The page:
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Sleep Disorder Specialists Tyler TX

Looking for Sleep Disorder Specialists in Tyler? We have compiled a list of businesses and services around Tyler that should help you with your search. We hope this page helps you find Sleep Disorder Specialists in Tyler.

Debra Christian-Foster
(903) 372-2652
1011 Englewood
Tyler, TX
Membership Organizations
International Association for Colon Hydrotherapy (IACT)

Data Provided By:
Bratcher Chiropractic & Rehabilitation Center
(903) 561-6676
225 East Amherst Drive
Tyler, TX
China Accupuncture Clinic
(903) 533-8500
1009 Hospital Drive Suite 8
Tyler, TX
Asher- Raven RMT ACMT
(903) 592-2046
819 South College Avenue
Tyler, TX
Broom Chiropractic
(903) 509-8000
535 West Southwest Loop 323 Suite 205
Tyler, TX
Marie Ross
903-593-4025 or 903-530-3123
1011 N. Englewood
Tyler, TX
Membership Organizations
International Association for Colon Hydrotherapy (IACT)

Data Provided By:
Boston Hill Candle Company
(903) 592-5494
3320 Troup Highway
Tyler, TX
Brookshire's Food Stores - Retail Stores- Pharmacy
(903) 597-1358
Bergfeld Shopping Court
Tyler, TX
Dixon Charles District Of Columbia
(903) 531-2243
3325 Chandler Highway
Tyler, TX
(877) 528-2711
2222 S.S.E. Loop 323
Tyler, TX
Data Provided By:

The Different Stages of Sleep


In 1952, sleep-researcher Nathaniel Kleitman discovered that although sleepers tended to have slow, rolling eye movements beneath their lids as they fell asleep, during some portions of their sleep their eyes darted rapidly in a highly coordinated way, moving more quickly and sharply than they could while they were awake. He dubbed the phenomenon rapid eye movement (REM), a phase of sleep that was later related to dreaming.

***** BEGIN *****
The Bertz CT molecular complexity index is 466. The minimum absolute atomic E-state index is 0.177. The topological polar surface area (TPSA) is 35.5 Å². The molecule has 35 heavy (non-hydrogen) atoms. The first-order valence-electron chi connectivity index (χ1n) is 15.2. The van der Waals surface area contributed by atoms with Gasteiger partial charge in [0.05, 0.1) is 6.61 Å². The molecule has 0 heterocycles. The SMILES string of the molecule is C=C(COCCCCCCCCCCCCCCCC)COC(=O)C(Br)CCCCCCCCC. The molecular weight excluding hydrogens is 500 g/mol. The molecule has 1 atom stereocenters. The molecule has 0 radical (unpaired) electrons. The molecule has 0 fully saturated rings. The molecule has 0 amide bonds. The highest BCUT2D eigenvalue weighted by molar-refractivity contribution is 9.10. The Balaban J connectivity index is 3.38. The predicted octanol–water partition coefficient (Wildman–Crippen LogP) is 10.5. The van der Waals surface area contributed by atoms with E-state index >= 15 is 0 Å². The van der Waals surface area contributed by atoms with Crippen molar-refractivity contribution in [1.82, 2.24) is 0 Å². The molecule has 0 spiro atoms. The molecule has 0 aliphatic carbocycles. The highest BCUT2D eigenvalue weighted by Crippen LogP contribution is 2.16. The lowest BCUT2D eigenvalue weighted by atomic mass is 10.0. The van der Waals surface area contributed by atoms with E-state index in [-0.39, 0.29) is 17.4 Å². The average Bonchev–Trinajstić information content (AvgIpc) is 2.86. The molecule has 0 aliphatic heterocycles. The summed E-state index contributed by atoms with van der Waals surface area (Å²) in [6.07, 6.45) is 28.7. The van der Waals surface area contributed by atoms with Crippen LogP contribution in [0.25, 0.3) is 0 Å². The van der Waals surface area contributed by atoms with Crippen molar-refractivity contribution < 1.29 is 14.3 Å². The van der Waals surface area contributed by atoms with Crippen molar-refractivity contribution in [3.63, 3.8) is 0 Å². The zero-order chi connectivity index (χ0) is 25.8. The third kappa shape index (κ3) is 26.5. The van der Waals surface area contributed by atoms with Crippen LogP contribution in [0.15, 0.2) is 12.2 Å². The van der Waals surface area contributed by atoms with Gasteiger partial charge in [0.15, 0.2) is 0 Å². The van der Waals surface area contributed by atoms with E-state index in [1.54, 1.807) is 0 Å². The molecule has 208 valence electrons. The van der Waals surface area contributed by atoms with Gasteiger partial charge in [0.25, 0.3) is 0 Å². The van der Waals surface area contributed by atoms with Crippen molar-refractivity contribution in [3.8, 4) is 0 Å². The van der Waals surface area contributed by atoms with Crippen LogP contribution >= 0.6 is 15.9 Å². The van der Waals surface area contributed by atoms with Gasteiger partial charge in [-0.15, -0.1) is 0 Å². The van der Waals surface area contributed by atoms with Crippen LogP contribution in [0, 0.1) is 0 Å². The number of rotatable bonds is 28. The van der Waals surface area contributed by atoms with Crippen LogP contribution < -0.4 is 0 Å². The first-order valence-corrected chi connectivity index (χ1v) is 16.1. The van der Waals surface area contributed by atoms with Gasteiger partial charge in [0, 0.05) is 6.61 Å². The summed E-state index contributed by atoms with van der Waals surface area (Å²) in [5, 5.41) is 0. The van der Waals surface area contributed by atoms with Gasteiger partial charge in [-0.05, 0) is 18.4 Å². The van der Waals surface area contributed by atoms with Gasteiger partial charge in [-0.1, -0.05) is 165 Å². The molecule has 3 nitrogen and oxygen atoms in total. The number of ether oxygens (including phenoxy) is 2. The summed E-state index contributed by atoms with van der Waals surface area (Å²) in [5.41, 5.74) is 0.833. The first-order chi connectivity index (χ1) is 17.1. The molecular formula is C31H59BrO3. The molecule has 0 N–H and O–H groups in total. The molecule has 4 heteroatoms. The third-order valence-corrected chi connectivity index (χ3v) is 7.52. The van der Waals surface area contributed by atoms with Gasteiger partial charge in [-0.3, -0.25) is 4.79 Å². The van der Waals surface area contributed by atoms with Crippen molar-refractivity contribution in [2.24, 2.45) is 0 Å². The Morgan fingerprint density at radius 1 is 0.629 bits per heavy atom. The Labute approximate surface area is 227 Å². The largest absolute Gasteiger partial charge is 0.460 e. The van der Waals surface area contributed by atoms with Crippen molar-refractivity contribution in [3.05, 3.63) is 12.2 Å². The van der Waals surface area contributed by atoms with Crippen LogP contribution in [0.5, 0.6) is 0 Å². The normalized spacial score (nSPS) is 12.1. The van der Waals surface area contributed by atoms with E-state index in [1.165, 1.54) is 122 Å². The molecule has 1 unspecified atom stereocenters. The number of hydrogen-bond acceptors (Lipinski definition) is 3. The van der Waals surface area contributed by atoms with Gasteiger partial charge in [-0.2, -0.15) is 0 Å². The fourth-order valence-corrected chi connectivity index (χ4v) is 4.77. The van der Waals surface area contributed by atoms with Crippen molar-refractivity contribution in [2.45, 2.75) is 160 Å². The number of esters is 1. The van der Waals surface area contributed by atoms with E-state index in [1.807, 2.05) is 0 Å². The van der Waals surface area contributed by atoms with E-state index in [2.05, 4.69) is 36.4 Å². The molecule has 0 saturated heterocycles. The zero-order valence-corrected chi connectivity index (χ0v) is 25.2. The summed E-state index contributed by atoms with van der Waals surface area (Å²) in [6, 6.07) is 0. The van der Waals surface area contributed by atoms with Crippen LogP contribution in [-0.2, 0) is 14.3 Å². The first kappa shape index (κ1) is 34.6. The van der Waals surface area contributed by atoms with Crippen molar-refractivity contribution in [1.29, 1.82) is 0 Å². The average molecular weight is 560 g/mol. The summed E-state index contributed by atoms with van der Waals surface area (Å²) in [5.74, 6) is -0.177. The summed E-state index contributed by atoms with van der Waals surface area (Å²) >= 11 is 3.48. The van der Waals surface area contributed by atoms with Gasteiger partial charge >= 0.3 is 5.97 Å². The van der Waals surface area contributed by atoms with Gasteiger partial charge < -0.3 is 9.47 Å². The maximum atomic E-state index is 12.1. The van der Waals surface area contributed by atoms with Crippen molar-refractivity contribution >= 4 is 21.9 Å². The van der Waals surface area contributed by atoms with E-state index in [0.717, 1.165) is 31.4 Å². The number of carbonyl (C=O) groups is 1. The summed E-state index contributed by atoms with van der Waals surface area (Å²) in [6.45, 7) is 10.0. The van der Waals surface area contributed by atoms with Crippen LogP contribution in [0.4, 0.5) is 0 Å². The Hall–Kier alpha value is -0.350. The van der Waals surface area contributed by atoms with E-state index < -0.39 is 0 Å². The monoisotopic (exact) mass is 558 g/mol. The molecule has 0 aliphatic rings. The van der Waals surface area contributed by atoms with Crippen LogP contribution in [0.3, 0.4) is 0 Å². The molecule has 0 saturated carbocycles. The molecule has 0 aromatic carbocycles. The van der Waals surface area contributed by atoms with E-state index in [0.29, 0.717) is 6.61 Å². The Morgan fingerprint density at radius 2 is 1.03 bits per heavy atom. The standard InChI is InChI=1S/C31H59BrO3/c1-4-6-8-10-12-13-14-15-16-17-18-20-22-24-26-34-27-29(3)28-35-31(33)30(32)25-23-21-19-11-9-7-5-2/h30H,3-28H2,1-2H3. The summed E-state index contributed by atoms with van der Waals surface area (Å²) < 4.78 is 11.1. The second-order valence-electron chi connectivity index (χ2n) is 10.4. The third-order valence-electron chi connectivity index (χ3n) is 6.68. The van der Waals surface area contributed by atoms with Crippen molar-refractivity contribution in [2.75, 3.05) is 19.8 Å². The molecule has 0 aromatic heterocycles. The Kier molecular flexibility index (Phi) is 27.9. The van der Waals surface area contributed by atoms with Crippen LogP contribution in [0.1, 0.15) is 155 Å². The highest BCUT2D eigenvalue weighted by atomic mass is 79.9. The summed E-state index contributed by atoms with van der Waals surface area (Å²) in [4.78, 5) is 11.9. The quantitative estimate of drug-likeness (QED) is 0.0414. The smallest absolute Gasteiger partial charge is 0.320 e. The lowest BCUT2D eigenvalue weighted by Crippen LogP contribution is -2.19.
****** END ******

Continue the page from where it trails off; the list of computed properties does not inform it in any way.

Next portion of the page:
Later researchers using electroencephalogram (EEG) that measures the electrical activity in the brain discovered that the REM stage of sleep is different from non-REM (NREM) sleep.

Sleep occurs in a series of cycles, each lasting between sixty and ninety minutes. A normal sleep pattern involves four to seven such cycles during the course of the night. On average, people have five or six sleep cycles during a normal nighttime sleep session.

Each cycle has two main parts. 

During the first part, our level of consciousness falls while the level of unconsciousness rises. This part of the cycle involves changes in heart rate and breathing, and an overall slowing of brain activity. We do not dream during this phase. 

In the second part of the cycle, however, we do dream. The characteristic sign of this phase of sleep is rapid eye movement, or REM.

Generally, each ninety-minute sleep cycle contains a non- REM period (or slow-wave sleep) and the REM period. On average, each of these two main periods occupies about 50 percent of the cycle's elapsed time, or about forty-five minutes. However, the balance between the two periods shifts during the course of the night. During the first ninety-minute cycle, the REM phase might last only a few minutes. In the final cycle of the night, REM sleep occupies most of the time, perhaps an hour or more.

Non-REM sleep actually consists of four distinct substages, labeled 1 through 4. The stages are defined according to the ...

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